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In Chapter 6 you will see that the normal distribution

In Chapter 6, you will see that the normal distribution can sometimes be used to approximate the binomial distribution. This exercise is designed to illustrate how good the normal approximation to the binomial can be.

a. Consider a binomial distribution with n = 200 and p = 0.5.Calculate P(x ≤ 100).

b. What is the mean and standard deviation for the distribution you used in part a?

c. Using a normal distribution with the same mean and standard deviation you calculated in part b, calculate P(x ≤ 100).

d. The probabilities you calculated in parts a and c should be similar. Why do you think this is so?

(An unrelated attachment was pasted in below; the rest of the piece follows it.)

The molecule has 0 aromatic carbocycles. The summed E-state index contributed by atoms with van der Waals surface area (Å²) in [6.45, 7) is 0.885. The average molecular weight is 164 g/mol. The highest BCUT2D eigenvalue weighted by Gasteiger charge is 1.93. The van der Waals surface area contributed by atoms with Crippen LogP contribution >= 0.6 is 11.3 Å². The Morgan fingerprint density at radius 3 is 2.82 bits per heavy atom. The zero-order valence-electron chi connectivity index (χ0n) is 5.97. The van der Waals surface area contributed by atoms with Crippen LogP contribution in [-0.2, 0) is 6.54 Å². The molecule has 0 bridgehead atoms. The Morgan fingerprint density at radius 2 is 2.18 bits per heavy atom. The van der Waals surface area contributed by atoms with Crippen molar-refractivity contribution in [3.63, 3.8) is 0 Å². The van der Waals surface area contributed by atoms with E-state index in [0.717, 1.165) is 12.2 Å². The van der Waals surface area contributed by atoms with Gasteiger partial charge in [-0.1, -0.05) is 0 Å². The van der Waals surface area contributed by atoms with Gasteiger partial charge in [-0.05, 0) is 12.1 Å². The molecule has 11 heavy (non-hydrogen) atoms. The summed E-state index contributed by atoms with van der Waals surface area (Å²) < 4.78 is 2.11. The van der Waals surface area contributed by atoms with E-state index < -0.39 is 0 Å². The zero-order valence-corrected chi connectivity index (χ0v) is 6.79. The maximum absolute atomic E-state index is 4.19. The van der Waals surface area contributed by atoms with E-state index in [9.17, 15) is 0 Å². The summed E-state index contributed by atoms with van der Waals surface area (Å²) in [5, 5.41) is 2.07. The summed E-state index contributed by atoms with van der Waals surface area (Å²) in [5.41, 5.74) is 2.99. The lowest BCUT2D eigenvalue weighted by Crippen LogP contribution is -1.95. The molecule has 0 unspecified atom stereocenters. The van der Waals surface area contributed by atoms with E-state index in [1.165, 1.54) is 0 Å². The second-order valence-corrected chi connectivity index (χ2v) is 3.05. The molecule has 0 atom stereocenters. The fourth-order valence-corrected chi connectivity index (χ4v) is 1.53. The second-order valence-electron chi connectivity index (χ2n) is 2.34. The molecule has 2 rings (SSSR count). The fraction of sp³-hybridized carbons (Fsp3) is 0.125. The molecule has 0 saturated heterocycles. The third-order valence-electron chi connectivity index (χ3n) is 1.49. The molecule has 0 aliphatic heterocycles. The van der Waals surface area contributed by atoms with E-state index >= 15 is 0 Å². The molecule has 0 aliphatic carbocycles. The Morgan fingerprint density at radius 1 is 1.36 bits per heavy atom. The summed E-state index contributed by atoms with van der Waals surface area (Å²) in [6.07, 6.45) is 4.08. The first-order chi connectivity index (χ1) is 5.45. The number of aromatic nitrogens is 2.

e. Now calculate P(x ≤ 100.5) for the normal distribution. The extra 0.5 is added to provide a “continuity correction factor.”It compensates for the fact that the normal distribution is continuous (so P(x ≤ 100) = P(x < 100), for example), and the binomial distribution is not (P(x ≤ 100) ≠ P(x < 100)).How close are the binomial and normal probabilities now?

a. Consider a binomial distribution with n = 200 and p = 0.5.Calculate P(x ≤ 100).

b. What is the mean and standard deviation for the distribution you used in part a?

c. Using a normal distribution with the same mean and standard deviation you calculated in part b, calculate P(x ≤ 100).

d. The probabilities you calculated in parts a and c should be similar. Why do you think this is so?

e. Now calculate P(x ≤ 100.5) for the normal distribution. The extra 0.5 is added to provide a “continuity correction factor.”It compensates for the fact that the normal distribution is continuous (so P(x ≤ 100) = P(x < 100), for example), and the binomial distribution is not (P(x ≤ 100) ≠ P(x < 100)).How close are the binomial and normal probabilities now?

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